You may be able to convince a few women to have a kid, a bunch less to have two kids, but it is a dead letter trying to get women to have three. They have birth control, thank you very much, and no matter how illegal you make abortion, the might and main of women on earth have figured out how to keep from getting pregnant in the first place. People point to economic factors, social factors, and factor-factors, but I point to the obvious: Pregnancy and childbirth suck.
Hope is the future, the future is hope
Every morning I listen to Falter Radio, a magnificent broadcast from Vienna that tackles all of the hard questions. Much of its analysis focuses on the upending of liberal social democracy in Europe, and tries to make sense out of why countries that have so profoundly benefited from it are now turning hard right and harvesting radical right wing racism in the process. The shuddering is at its most intense when they talk about America. If America is abandoning its democratic ideals, what hope is there for the rest of the world? China, where there’s a video surveillance camera every 200 feet, and where people are scored on a social reliability index that allows or prohibits access to things like buses and subways?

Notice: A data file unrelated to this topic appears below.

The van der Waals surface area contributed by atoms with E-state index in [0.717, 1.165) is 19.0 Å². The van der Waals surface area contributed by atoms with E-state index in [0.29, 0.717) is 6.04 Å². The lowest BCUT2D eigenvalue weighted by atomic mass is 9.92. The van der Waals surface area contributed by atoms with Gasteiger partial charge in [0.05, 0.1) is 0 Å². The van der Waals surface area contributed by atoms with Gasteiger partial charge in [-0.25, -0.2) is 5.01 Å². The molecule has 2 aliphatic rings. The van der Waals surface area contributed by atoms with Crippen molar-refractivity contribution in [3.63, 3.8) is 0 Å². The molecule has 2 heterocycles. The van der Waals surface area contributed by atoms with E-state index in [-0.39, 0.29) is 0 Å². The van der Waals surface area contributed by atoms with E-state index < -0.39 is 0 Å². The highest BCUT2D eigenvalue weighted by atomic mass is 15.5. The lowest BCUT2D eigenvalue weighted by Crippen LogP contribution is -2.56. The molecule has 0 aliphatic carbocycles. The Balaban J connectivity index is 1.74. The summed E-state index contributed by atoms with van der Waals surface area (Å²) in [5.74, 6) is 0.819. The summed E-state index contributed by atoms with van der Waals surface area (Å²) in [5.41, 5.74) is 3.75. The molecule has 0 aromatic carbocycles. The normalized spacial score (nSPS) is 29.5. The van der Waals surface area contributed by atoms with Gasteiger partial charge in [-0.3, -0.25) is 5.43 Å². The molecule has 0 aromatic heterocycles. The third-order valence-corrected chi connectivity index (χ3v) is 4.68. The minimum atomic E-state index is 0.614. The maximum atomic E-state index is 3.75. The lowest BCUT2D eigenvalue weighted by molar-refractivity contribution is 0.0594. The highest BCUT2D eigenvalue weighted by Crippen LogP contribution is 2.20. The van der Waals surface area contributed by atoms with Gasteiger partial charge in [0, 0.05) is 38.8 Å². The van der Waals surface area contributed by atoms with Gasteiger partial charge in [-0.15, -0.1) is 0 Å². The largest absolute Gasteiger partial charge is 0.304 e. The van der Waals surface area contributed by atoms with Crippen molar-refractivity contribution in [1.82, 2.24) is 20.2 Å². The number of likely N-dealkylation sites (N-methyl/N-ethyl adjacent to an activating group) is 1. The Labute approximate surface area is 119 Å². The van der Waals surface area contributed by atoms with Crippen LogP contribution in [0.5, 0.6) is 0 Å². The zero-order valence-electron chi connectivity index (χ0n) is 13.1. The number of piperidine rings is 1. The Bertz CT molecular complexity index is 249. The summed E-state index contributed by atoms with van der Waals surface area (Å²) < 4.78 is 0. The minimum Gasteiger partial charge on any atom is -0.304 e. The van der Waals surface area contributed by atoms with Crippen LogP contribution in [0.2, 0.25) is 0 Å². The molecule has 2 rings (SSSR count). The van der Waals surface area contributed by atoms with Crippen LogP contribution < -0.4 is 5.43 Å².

The folks at Falter can’t figure it out, but I can, and I have.
Our complete reversal away from fairness, law, democracy, and liberty is simply one — maybe the most important — manifestation of our collapsing birth rate. Every country in Europe that has turned hard right has a plunging fertility rate. Poland, 1.32%. Hungary, 1.44%. Austria, 1.47%. Germany, 1.50%. Italy, 1.37%.
World leaders with developed economies who are also in the throes of demographic collapse happen to correlate well with repressive, anti-immigrant, neo-fascist, corporatist states. China, 1.57%, South Korea, 1.24%, Japan, 1.45%, and Russia, 1.75%.
Why should this be, and what does it have to do with Froomesford?
Well, the simplest explanation is that developed countries with a lot of kids have historically found a lot of common ground on social, economic, and political issues because the polity understands the concept of future as something that extends beyond their own lives. When a society is awash in kids, most people take an active stake in the future for the purely selfish reason that they don’t want their children to live in misery.